One of the most common skincare mistakes is thinking that you have dry skin when your skin is actually dehydrated.
“What’s your skin type?” can sometimes be a tricky question to answer. After all, our skin may change over time depending on the climate of the country we’re living in or travelling to, our diet and lifestyle habits and the products we incorporate into our skincare routines (more on this later).
One of the most common skincare mistakes, however, is thinking that you have dry skin when your skin is actually dehydrated. Yes, there’s a difference – and slathering on more moisturiser when you have the latter may not necessarily be the best solution.
Read on to discover the differences between dry and dehydrated skin, and what products to use for each skin condition.
What’s the difference?
The primary difference between dry and dehydrated skin is that the former is a skin type whereas the latter is a skin condition, which can even be experienced by those with oily or combination skin.
A skin type tends to be more permanent and is largely associated with genetics that control the sebaceous glands on the face and body. Fewer oil-producing glands cause drier skin, whilst more cause oily skin.
On the other hand, a skin condition is more dependent on factors such as those mentioned at the start of this page: the weather, diet, hormonal changes, medication and lifestyle.
Accordingly, another key difference is that the former lacks oil or lipids (keyword: moisture) whereas the latter lacks water (keyword: hydration). The oil deficit causes dry skin to look flaky and scaly and feel rougher to the touch (it’s the same with scalp lacking hair oils, so you’re likely to have dry skin if you have dandruff). The skin may also loose suppleness elasticity faster than other skin types over time, leading to wrinkles and fine lines.
In contrast, water deficiency causes dehydrated skin to look dull and feel tight, resulting in fine lines and wrinkles appearing where you don’t usually have them. It may also cause congestion, as the glands will produce more oil to make up for the lack of water.
How to treat dry skin?
Since dry skin is something you’re born with, you can’t exactly fix it, but you can diminish its signs. Unlike dehydration, which comes and goes, what you’re really doing with dry skin skin is to have proper maintenance so you don’t strip it of oils it already lacks.
- Use oil-based makeup removers/cleansers
Avoid facial wipes and foam-based cleansers as these will only strip your skin of natural oils and aggravate your skin further. Instead, opt for oil-based makeup removers and gel or cream cleansers that won’t leave your skin feeling tight and ‘squeaky clean’ after.
- Look for non-comodegenic oils and shea butter
Plant oils such as jojoba, squalane, rose hip and tea tree are amazing for giving your skin a burst of moisture, without clogging pores. Shea butter and ceramides are other dry skin-loving ingredients that help prevent water loss and strengthen the skin’s moisture barrier.
- Never skip moisturiser.
We repeat: never. This step is crucial to seal in moisture and all the benefits of the products you may have applied before moisturising. Opt for heavier moisturisers and night creams as opposed to gel formulations for longer-lasting moisture.
- Use face oils
To replenish the oils that your skin needs, try adding a face oil into your skincare routine. These act as emollients to lock in moisture and prevent irritation from dryness.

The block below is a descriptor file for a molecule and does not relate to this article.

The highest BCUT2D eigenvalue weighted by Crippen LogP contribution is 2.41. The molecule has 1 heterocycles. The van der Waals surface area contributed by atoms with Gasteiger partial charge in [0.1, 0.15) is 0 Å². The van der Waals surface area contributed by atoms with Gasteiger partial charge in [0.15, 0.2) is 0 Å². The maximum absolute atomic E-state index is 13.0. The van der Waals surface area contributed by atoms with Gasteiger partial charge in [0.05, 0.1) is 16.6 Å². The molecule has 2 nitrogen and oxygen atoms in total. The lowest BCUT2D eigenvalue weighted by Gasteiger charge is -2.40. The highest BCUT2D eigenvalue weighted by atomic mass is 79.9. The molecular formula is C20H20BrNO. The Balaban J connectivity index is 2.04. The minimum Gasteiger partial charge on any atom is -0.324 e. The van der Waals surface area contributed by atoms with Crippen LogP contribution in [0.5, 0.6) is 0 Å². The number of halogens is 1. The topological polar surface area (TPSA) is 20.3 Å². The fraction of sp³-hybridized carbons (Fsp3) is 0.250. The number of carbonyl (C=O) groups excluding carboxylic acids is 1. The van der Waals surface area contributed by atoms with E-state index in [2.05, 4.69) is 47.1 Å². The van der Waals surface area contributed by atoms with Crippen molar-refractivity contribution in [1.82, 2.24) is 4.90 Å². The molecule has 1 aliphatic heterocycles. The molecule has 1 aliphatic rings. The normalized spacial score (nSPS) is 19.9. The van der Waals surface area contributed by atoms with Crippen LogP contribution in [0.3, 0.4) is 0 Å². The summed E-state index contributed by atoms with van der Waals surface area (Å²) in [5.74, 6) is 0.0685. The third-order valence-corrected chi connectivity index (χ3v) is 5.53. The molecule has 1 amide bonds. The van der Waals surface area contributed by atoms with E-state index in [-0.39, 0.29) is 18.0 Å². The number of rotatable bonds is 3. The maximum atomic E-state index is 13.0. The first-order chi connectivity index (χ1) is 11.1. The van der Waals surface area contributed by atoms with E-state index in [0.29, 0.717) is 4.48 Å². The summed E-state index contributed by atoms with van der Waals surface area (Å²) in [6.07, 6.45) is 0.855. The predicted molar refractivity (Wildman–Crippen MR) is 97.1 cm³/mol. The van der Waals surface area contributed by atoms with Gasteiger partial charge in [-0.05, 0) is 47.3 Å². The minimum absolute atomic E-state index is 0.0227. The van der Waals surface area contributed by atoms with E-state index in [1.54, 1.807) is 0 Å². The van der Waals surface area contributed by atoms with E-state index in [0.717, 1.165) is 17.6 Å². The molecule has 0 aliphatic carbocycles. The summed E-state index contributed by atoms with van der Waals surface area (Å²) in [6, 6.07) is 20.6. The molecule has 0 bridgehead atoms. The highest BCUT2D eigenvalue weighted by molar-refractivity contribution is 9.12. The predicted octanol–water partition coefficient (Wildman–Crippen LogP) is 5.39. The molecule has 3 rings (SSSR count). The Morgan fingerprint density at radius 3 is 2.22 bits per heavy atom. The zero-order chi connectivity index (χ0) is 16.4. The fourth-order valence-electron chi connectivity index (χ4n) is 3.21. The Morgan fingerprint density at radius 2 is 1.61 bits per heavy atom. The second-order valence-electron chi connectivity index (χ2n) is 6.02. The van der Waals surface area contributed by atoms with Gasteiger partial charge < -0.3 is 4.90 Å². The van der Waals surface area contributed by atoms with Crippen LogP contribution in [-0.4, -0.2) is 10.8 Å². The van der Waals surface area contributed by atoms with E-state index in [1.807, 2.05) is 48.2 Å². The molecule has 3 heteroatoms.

- Take supplements
For those with severely dry skin, you may want to consider taking dietary supplements like omega-3 fish oil and vitamin E to prevent water loss and inflammation.
Try the following skincare products for dry skin (swipe left for more):
La Mer The Cleansing Oil
Sulwhasoo Essential Balancing Emulsion EX
Clarins Double Serum
Decorte AQ Oil Infusion
Biossance Squalane + Omega Repair Cream
How to treat dehydrated skin?
Both dry and oily skin types (or combination) can experience dehydrated skin. The good news is, you can treat this concern by modifying your skincare routine and implementing good lifestyle habits. Here are a few tips:
- Drink more water
If you’re already drinking the standard 8 glasses per day but still have dehydrated skin, drink more. If you don’t, definitely drink more. It seems obvious, but the solution to poor hydration is simply to stay hydrated.
- Hyaluronic acid is your best friend
Hyaluronic acid (HA) already exists in the skin, but most of us need help to produce more in order to make up for water loss throughout the day. Thus, look for products with a higher concentration of HA (between 1% to 2% is ideal).
- Look for hydrating ingredients
Besides hyaluronic acid, check product labels for ingredients like glycerin, AHAs (citric acid, lactic acid and glycolic acid) and propylene glycol, which provides a boost of water to the skin. Natural ingredients like aloe vera, cucumber and honey are also great for delivering hydration. (See our skincare glossary here for more examples)
- Try facial mists
For a quick, refreshing pick-me-up throughout the day, carry a facial mist with you – preferably formulated with one of the hydrating ingredients above!
- Consider getting a humidifier
Being in air-conditioned rooms all day can cause water to evaporate from the skin faster. If you find that your skin gets irritated and dry by mid-day, consider investing in a humidifier to keep the air moist and slow down water loss.
Try the following skincare products for dehydrated skin (swipe left for more):
Fresh Soy Face Cleanser
Cle De Peau Hydro-softening Lotion
Chanel Hydra Beauty Micro Serum
Dior Hydra Life Fresh Reviver Sorbet Water Mist
Kiehl’s Ultra Facial Cream
Drunk Elephant F-Balm Electrolyte Waterfacial Masque
Images: Pexels and respective brands